The story of Baby Kusum is such an intriguing and horrifying tale. It is a story about life imitating art in a grotesque and bizarre way. This film seeks to probe into the mechanism that operates behind the creation of dreams. It highlights a phenomenon that was peculiar and exclusive to the Indian film industry--- the practise of casting children in roles opposite to their natural genders. We have had many instances of young girls being cast as boys in films and vice versa. Their screen names used to be changed to suit the gender they were playing on screen. Interestingly, in Raja Harishchandra, the first narrative film made in India, a man portrayed the heroine's role. It was a common practice in Indian theatre till the middle half of the last century, to cast men in women's roles. In cinema however, verisimilitude was sought to a greater degree and hence the entire persona of the performer had to be changed to suit the screen image. It is difficult to ascertain gender of children by their appearance. Their clothes and hairdos often demarcate them. So the practice of casting perky kids, who could deliver effortless performances, in roles that were not representing their own gender, was widely practiced in Indian films.
This film purports to delve into the psyche of one such person who was forced to assume a gender role other than his natural gender and analyses the disastrous consequences that follow and destroy him in his adulthood. Baby Kusum is the story of a boy burdened with a sexual identity not his own. It is about the brutality of a society that imposes superficial gender codes.
It is a story of human suffering and about the tragedy of human predicament. The film tries to explore the complex maze of relationships: the Oedipal, the homosexual, the exploitative. It tears that veil of shame that covers the face of this glamorous profession. Truth stares naked at the face of an audience bred on and allured by the sham of this life.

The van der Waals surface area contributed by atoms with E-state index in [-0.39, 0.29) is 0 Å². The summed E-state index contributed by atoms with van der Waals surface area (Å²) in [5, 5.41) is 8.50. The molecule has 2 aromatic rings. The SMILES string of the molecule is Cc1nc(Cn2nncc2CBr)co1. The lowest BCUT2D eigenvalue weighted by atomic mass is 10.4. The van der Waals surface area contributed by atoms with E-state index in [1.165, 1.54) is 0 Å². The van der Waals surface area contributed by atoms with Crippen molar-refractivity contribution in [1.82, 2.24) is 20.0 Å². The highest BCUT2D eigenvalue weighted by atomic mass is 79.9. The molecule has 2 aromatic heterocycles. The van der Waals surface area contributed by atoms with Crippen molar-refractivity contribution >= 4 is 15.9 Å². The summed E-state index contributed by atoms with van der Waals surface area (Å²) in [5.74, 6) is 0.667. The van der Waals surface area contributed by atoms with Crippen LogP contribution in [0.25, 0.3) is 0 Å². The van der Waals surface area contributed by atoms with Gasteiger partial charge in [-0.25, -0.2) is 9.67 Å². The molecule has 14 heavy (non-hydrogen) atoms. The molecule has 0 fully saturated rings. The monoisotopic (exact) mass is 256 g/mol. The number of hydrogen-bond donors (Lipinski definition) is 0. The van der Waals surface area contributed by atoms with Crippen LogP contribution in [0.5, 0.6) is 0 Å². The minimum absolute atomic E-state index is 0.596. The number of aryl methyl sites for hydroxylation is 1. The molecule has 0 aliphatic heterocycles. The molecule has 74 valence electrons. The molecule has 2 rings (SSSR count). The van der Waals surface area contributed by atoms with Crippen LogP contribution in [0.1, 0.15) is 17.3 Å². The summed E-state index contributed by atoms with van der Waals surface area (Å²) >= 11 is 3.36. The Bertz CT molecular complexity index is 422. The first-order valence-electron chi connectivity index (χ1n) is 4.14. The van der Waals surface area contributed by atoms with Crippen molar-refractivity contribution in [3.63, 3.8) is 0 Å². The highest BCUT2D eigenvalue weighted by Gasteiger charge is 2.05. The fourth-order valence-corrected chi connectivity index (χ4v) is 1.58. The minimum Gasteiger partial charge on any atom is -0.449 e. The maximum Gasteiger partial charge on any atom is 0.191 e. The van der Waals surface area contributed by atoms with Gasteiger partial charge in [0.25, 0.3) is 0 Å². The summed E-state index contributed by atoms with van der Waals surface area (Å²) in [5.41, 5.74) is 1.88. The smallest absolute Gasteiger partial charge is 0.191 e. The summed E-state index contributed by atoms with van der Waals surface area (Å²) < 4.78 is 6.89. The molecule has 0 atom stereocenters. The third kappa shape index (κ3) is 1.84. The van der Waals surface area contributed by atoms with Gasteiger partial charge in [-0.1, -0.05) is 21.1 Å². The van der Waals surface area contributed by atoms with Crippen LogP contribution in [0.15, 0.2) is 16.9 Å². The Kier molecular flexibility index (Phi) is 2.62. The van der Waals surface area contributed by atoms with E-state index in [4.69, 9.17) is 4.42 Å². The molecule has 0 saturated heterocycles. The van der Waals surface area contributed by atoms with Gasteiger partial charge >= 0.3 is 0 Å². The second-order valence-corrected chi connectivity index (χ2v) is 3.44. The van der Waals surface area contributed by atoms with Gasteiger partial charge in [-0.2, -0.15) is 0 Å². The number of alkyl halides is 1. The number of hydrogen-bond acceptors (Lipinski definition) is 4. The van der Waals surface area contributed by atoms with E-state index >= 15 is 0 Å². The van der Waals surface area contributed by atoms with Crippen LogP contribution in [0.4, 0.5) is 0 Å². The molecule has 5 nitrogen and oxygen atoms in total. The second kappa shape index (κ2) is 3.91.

Baby Kusum explores various spaces--- the real space, the mind space, the sexual space and the spiritual space. All stand juxtaposed together and often are intermingled to create panoply of gore and blood, of intensity and brutality, of love and shame. Cinematically it confronts the time space continuum. It conjures and jumbles up the time past, the time present and the time operative, all together within the same mental space. It creates a delusion. It provokes and raises several pertinent questions. But it never ignores basic human emotions. That is where it becomes a moral fable, a pious tale. That is where it connects to the common man.
Director Sudipto Chattopadhyay picks up a brave & bold subject for Pankh. He also brings on a refreshing narration technique to it. But a good subject and innovative direction craft is not enough to salvage a poorly written script. The sub-standard performances (except for debutant Maradona Rebello) add to the mess and what we get is something that comes across as pathbreaking but isn't really so. And the couple of positives it does have aren't really worth the degree to which it disturbs.
Disturbing abstract stuff. The entire film feels like one huge hallucination. Even if you are ready to take the flight of fancy with a boy who's seriously troubled because his mom made him play girl-roles in films when he was young, it won't be a fun ride at all.